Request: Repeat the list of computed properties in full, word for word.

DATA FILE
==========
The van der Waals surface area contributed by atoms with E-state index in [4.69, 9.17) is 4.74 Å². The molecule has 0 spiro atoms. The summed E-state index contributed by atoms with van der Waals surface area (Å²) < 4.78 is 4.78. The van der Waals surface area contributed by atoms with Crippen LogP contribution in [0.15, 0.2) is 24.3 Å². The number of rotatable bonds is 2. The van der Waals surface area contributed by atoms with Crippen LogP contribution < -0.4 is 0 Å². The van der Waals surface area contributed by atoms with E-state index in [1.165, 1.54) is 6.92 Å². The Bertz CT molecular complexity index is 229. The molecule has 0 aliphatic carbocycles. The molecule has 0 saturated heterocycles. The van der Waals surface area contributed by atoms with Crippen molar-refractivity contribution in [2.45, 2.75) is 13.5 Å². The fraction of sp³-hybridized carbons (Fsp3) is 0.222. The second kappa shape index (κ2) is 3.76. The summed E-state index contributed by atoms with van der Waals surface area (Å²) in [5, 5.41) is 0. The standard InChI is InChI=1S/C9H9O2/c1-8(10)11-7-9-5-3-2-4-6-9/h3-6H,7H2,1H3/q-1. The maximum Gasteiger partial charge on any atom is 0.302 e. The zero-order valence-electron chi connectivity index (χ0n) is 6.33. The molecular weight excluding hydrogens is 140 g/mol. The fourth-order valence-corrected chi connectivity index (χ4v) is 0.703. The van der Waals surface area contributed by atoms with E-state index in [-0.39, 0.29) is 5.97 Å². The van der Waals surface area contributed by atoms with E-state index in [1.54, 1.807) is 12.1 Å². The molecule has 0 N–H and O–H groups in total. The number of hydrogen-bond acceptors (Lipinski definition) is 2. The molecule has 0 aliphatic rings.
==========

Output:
The van der Waals surface area contributed by atoms with E-state index in [4.69, 9.17) is 4.74 Å². The molecule has 0 spiro atoms. The summed E-state index contributed by atoms with van der Waals surface area (Å²) < 4.78 is 4.78. The van der Waals surface area contributed by atoms with Crippen LogP contribution in [0.15, 0.2) is 24.3 Å². The number of rotatable bonds is 2. The van der Waals surface area contributed by atoms with Crippen LogP contribution < -0.4 is 0 Å². The van der Waals surface area contributed by atoms with E-state index in [1.165, 1.54) is 6.92 Å². The Bertz CT molecular complexity index is 229. The molecule has 0 aliphatic carbocycles. The molecule has 0 saturated heterocycles. The van der Waals surface area contributed by atoms with Crippen molar-refractivity contribution in [2.45, 2.75) is 13.5 Å². The fraction of sp³-hybridized carbons (Fsp3) is 0.222. The second kappa shape index (κ2) is 3.76. The summed E-state index contributed by atoms with van der Waals surface area (Å²) in [5, 5.41) is 0. The standard InChI is InChI=1S/C9H9O2/c1-8(10)11-7-9-5-3-2-4-6-9/h3-6H,7H2,1H3/q-1. The maximum Gasteiger partial charge on any atom is 0.302 e. The zero-order valence-electron chi connectivity index (χ0n) is 6.33. The molecular weight excluding hydrogens is 140 g/mol. The fourth-order valence-corrected chi connectivity index (χ4v) is 0.703. The van der Waals surface area contributed by atoms with E-state index in [-0.39, 0.29) is 5.97 Å². The van der Waals surface area contributed by atoms with E-state index in [1.54, 1.807) is 12.1 Å². The molecule has 0 N–H and O–H groups in total. The number of hydrogen-bond acceptors (Lipinski definition) is 2. The molecule has 0 aliphatic rings.